Col. David Hackworth indicts our senior military leadership for not admitting to the military's declining readiness and morale, and he uses the USS Cole disaster as a prime case in point ("Intelligence unheeded," Commentary, Oct. 20). The Cole probably never would have been refueling in Yemen if the Navy hadn't had to mothball many of its oilers, which can refuel ships at sea. One would think this is a critical vulnerability to our forces that deserved attention in a time of national prosperity. Most commentators attribute the four-star officers' reluctance to speak out to the loyalty of the generals and admirals to their commander in chief and civilian authority. That is very noble, indeed. However, there may be another contributing factor that is not widely appreciated.

Historically, the highest rank at which a military man could retire was two stars (regardless of active-duty rank) unless the president specifically sent a recommendation to the Senate that the officer should retire with his four stars. Presidents routinely made such recommendations, and the Senate approved them except in those rare cases when the retiree was involved in some sort of scandal or controversy. A few years ago, the law was changed to substitute a letter from the secretary of defense for the presidential recommendation. Therefore, every four-star officer is beholden to the secretary for his retirement in grade (and with honor, because a reduction in rank is a dishonor). Today, every-active duty four-star officer must consider potential revenge for any statement straying from the administration line.

Perhaps this is a bad law. Generals and admirals should retire in their active-duty grade unless the secretary takes specific action to recommend otherwise and the Senate approves it.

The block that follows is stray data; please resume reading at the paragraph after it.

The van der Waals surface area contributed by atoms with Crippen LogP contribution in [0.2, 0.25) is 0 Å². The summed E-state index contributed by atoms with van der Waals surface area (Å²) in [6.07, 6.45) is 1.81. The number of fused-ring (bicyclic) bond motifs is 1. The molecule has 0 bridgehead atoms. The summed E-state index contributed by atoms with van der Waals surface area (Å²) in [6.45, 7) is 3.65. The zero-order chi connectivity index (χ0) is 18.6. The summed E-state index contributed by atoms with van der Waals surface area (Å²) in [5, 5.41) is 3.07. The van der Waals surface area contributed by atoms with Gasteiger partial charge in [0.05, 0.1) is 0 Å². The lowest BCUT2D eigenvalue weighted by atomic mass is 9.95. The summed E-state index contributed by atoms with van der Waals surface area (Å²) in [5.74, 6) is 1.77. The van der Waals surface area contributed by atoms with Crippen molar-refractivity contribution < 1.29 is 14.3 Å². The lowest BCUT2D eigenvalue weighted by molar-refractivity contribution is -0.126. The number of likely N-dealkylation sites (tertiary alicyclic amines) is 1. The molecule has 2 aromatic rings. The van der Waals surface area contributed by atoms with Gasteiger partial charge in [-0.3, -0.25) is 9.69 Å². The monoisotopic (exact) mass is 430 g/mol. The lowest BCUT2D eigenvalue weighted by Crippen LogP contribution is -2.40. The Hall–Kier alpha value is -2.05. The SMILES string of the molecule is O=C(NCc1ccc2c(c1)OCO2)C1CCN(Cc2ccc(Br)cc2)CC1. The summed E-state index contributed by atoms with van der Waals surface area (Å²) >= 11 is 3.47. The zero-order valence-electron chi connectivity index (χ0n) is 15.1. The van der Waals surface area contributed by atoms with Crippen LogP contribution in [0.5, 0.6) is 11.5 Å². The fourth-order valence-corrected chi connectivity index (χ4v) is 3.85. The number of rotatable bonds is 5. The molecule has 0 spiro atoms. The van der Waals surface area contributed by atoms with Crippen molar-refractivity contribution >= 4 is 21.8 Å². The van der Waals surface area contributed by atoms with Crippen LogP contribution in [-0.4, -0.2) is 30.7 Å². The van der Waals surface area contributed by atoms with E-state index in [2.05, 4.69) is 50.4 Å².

COL. JOHN J. MCCAMBRIDGE

USAF (retired)

McLean

Virginia is cleaner, no thanks to environmental scare-mongers

I was happy to see Kenneth Smith's well-written Oct. 12 Op-Ed column on Becky Norton Dunlop's book "Clearing the Air" ("Clearing the Air," Oct. 12). Mr. Smith cuts through several years of pretension and moralizing by Vice President Al Gore and his protege, Environmental Protection Agency (EPA) czar Carol Browner. The simple fact, as Mr. Smith notes, is that despite years of yelping and scare-mongering by Mr. Gore and Mrs. Browner and their activist allies, Virginia's air, water and soil were significantly cleaner when Mrs. Dunlop left her post in 1998 as Virginia's secretary of natural resources than in 1994, when she entered.

What do the critics of Mrs. Dunlop and her boss, then-Gov. George Allen, have to say about that? Well, not much. Having predicted ecological disaster when Mrs. Dunlop and Mr. Allen began to implement their policies, the green extremists are left to cavil about how to divide up the credit. What they don't do, because they can't, is point to many examples of how they have accomplished what they claim to have achieved.

I think this tells us a lot about the evolution of the environmental lobby in the United States. In their press releases, Op-Ed columns and commercials, such entities as the Sierra Club have very little to say about water and air quality. They criticize policies, of course, but they make revealingly little effort to link these to any environmental decline.

In all, their silence gives powerful corroborating testimony to a major theme of Mrs. Dunlop's books that for many environmentalists, air and water quality has ceased to be the main concern. Regulating companies and micromanaging individuals out of their automobiles, air conditioners and even hair dryers has become the real point.

Three cheers to Mr. Smith for reminding us of the fight Mrs. Dunlop and Mr. Allen waged to keep us out of six-hour-long emissions testing lines and government-designed battery cars. It's something I'm going to keep in mind as I drive to the voting booth.

KENNETH BROWN

Alexis de Tocqueville Institution

Arlington